WeWork landlords object to SoftBank financing plans

WeWork Landlords Object to SoftBank Financing Plans
WeWork CEO David Tolley and SoftBank CEO Masayoshi Son (Getty, LinkedIn)

Attorneys representing a veritable who’s who of office landlords — including Boston Properties, Brookfield Properties and Starwood Capital — filed objections for WeWork’s request for debtor-in-possession financing, Bisnow reported. SoftBank Group, the bankruptcy co-working firm’s top backer, is the proposed DIP lender.

Under the plan, SoftBank’s Vision Fund could use letters of credit accumulated for WeWork’s leases as funds for the Chapter 11 restructuring of the co-working company. Many of the landlords have letters of credit, a payment option when distress creeps up.

Landlords are fearful of the exposure they face should the restructuring collapse.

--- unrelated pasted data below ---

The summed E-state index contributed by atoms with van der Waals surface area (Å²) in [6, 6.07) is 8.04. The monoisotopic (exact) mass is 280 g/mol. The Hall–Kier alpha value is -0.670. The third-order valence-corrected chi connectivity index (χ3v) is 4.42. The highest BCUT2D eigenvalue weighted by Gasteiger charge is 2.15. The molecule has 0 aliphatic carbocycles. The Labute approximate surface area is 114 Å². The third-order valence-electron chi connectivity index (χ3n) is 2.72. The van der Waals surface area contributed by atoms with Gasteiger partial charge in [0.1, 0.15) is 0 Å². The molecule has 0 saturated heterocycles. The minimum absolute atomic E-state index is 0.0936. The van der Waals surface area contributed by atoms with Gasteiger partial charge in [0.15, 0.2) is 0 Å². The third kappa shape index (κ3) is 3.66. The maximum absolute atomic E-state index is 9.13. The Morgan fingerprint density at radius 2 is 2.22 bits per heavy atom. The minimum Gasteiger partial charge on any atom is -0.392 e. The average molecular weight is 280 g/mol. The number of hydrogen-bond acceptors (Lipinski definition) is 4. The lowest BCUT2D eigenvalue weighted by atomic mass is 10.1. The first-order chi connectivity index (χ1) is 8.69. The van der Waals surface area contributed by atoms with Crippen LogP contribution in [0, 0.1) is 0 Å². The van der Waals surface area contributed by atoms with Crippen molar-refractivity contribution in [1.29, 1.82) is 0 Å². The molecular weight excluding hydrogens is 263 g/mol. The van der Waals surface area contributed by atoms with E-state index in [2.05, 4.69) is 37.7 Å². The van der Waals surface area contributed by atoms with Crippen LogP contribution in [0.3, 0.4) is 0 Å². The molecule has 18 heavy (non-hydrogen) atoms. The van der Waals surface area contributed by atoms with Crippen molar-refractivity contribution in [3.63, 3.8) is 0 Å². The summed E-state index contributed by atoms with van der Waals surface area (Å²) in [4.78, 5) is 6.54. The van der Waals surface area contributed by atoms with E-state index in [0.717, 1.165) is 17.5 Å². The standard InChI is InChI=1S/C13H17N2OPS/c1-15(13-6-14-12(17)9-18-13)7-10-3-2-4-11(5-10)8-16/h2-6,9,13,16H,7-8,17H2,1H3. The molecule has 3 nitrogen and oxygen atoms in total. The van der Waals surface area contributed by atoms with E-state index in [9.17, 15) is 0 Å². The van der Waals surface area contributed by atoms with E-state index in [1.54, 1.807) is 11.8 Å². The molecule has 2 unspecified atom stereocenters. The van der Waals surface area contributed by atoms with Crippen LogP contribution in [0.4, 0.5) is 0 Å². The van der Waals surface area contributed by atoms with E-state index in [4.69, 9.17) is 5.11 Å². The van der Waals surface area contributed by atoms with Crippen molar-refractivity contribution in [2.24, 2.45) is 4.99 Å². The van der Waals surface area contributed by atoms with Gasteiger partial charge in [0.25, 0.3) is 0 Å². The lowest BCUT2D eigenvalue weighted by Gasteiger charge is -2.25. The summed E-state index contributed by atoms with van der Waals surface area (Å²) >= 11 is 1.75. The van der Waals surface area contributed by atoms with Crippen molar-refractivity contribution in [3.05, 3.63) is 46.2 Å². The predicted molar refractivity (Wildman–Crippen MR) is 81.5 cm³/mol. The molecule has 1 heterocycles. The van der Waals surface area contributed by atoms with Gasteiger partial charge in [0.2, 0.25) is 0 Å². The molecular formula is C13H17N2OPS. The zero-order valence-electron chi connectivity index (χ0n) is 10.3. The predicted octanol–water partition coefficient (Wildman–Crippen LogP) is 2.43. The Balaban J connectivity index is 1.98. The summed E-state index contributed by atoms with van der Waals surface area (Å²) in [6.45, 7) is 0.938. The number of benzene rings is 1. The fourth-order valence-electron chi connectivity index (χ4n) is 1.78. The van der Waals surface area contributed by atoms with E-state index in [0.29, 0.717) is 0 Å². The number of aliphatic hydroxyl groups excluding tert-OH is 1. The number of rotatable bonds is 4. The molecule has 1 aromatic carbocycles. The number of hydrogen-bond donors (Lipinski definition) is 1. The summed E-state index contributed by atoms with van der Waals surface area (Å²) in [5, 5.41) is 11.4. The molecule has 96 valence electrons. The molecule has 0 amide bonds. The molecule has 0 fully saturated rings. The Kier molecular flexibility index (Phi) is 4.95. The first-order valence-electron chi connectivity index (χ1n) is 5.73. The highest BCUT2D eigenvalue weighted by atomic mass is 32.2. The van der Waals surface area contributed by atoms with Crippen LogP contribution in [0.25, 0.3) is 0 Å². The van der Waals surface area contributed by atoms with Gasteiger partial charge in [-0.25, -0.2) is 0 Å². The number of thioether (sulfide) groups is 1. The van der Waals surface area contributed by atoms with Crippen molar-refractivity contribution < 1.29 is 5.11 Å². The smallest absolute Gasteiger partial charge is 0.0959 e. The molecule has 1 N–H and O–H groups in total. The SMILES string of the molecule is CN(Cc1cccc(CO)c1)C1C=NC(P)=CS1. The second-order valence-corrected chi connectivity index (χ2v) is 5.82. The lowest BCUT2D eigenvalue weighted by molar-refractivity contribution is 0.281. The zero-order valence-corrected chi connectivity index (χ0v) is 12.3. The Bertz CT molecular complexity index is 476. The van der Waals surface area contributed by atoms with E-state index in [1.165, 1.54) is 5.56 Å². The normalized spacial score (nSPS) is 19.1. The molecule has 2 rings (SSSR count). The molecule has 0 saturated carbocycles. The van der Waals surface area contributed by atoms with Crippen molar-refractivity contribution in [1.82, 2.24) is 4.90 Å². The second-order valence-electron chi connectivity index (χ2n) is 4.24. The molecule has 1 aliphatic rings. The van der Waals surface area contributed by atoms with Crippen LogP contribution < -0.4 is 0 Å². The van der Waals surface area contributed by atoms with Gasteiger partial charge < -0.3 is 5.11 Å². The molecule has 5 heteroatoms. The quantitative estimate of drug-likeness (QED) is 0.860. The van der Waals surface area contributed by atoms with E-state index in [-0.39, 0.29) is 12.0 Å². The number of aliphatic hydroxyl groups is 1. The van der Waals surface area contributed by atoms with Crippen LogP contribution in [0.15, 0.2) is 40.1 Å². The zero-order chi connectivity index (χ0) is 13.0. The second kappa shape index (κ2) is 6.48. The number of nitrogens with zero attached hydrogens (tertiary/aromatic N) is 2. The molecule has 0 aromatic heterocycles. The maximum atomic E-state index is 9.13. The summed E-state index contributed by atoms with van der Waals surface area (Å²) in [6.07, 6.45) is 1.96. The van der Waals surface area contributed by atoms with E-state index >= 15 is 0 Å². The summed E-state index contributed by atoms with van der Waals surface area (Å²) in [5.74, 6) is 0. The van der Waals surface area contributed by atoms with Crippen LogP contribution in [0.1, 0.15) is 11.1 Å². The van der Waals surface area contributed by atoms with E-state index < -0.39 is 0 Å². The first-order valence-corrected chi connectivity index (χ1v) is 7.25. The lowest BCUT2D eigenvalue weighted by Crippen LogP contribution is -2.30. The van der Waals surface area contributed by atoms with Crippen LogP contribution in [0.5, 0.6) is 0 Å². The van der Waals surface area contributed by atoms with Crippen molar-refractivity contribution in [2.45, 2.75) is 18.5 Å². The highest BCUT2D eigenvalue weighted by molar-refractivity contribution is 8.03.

A bankruptcy attorney representing several of the landlords pointed to a lack of new cash being put up by SoftBank, which is also seeking greater control of WeWork spaces, Douglas Rosner told Bisnow. WeWork’s motion seeks a waiver to dodge maintenance expenses at spaces if the restructuring falls apart or WeWork liquidates. Masayoshi Son’s conglomerate is also seeking liens against WeWork’s leaseholds, to the dismay of the landlords.

“They shouldn’t get all of the benefits and protections of a debtor-in-possession lender without advancing any new money,” Rosner said.

SoftBank has lost more than $14 billion from its WeWork investment.

Sign Up for the undefined Newsletter

Landlords also pointed out that WeWork stopped paying rent for November upon filing for bankruptcy on Nov. 6. Landlords want the judge to ensure they are compensated for the month.

A hearing on SoftBank’s financing motion is set for Dec. 11.

Last month, some landlords also filed objections to WeWork’s restructuring plan, incensed by the company’s timeline and strategy for shedding leases. WeWork had nearly 300 locations a couple of months ago, but 67 leases were rejected last week and the company has since filed to ditch another six.

WeWork has to balance its financial future against the relationships it has with landlords, who will ultimately play a key role in any comeback for the company.

Holden Walter-Warner

Read more